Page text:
Kennedy Half 1964 was the only year that the Kennedy Half Dollar was minted with 90% silver. The coins were reduced to 40% silver from 1965 to 1970. Then from 1971 to the present, silver was eliminated and only used in special proof and mint sets.

Kennedy Half Dollar

The Kennedy Half Dollar is one of the most collected U.S. coins of all time. It's first year of production broke all previous mintage records for a half dollar, and subsequent mintage years have remained relatively high making the Kennedy Half Dollars a very affordable set to collect.

History of The Kennedy Half Dollar
The origins of the Kennedy Half Dollar dates back to the first few days after President Kennedy's assassination, when the mint director authorized a project to honor Kennedy on a U.S. coin. Jacqueline Kennedy desired to have the president depicted on the half dollar, and the goal was to begin production of the new Kennedy Half Dollar on the first day of 1964. This did not leave much time to for design and production setup, and so it was decided to leverage the existing Kennedy Inauguration medal. The mint Chief Engraver, Gilroy Roberts, designed the obverse of the medal, and he worked to modify it for the half dollar. Frand Gasparro, who had previously redesigned the reverse of the lincoln cent in 1959, was the designer of the medal's reverse; and as such was tasked with revising it for the new half dollar.

Since the new half dollar would replace the Franklin Half Dollar, which was introduced less than 25 years ago, congressional approval was required. There was tremendous support for the coin in Congress and from President Johnson, so the mint continued their preparations in anticipation of imminent approval. Congress finally authorized the Kennedy Half Dollar on December 30, 1963. The mint produced proof coins in early January, and coins for circulation by January 30th.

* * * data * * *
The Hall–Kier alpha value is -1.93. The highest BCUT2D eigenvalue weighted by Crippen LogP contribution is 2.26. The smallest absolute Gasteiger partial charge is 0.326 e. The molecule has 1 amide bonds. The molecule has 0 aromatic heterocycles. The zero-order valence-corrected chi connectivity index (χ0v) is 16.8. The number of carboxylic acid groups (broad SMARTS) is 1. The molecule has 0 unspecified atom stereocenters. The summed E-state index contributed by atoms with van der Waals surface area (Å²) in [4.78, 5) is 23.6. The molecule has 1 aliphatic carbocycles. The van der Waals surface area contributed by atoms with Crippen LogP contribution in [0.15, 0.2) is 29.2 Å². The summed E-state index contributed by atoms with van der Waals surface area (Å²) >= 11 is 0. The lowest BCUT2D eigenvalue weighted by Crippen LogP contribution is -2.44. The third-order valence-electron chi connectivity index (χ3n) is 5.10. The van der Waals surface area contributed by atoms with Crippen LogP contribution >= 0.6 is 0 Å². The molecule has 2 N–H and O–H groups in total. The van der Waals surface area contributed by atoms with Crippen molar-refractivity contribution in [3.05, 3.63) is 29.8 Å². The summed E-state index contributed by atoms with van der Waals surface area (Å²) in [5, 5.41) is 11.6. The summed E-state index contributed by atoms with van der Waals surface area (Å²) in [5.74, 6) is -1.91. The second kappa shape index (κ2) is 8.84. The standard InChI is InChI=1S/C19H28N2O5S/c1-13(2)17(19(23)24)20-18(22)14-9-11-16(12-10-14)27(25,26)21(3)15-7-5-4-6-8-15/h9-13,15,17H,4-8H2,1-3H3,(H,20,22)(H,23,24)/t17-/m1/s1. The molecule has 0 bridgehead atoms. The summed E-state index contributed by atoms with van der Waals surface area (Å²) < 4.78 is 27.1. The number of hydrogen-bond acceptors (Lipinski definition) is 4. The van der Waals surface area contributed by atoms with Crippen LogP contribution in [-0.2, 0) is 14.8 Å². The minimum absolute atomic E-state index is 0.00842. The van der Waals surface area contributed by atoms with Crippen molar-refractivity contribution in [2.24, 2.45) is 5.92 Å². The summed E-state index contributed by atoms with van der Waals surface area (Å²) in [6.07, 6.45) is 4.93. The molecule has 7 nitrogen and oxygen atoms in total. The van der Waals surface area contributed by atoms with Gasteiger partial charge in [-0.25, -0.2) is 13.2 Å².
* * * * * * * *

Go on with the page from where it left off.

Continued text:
The mint anticipate a large demand for this new half dollar, and ramped up its mintage numbers. Soon demand was outstripping supply, and it produced even more. The extraordinary demand was caused by two factors. The first was the sheer popularity of the new half dollar. With the tragic assassination fresh on the minds of the public, it seemed like everyone wanted to hold the new Kennedy Half Dollar, and people lined up to get one. The second factor was rising silver prices that lead to hoarding, which in turn drove up silver prices further, which resulted in more hoarding. Soon all coins were being hoarded, leading to record production for all other coins in 1964 including the penny, nickel, dime, and quarter.

Silver Content of The Kennedy Half Dollar
It is possible that this early demand for the new half dollar was the spark that ignited the silver bubble by putting an initial strain on silver reserves. But no matter the cause, the mint was struggling to keep up with demand, and in order to keeps coins in circulation and mitigate the effects of hoarding, authorization was given to continue minting 1964 coins into 1965.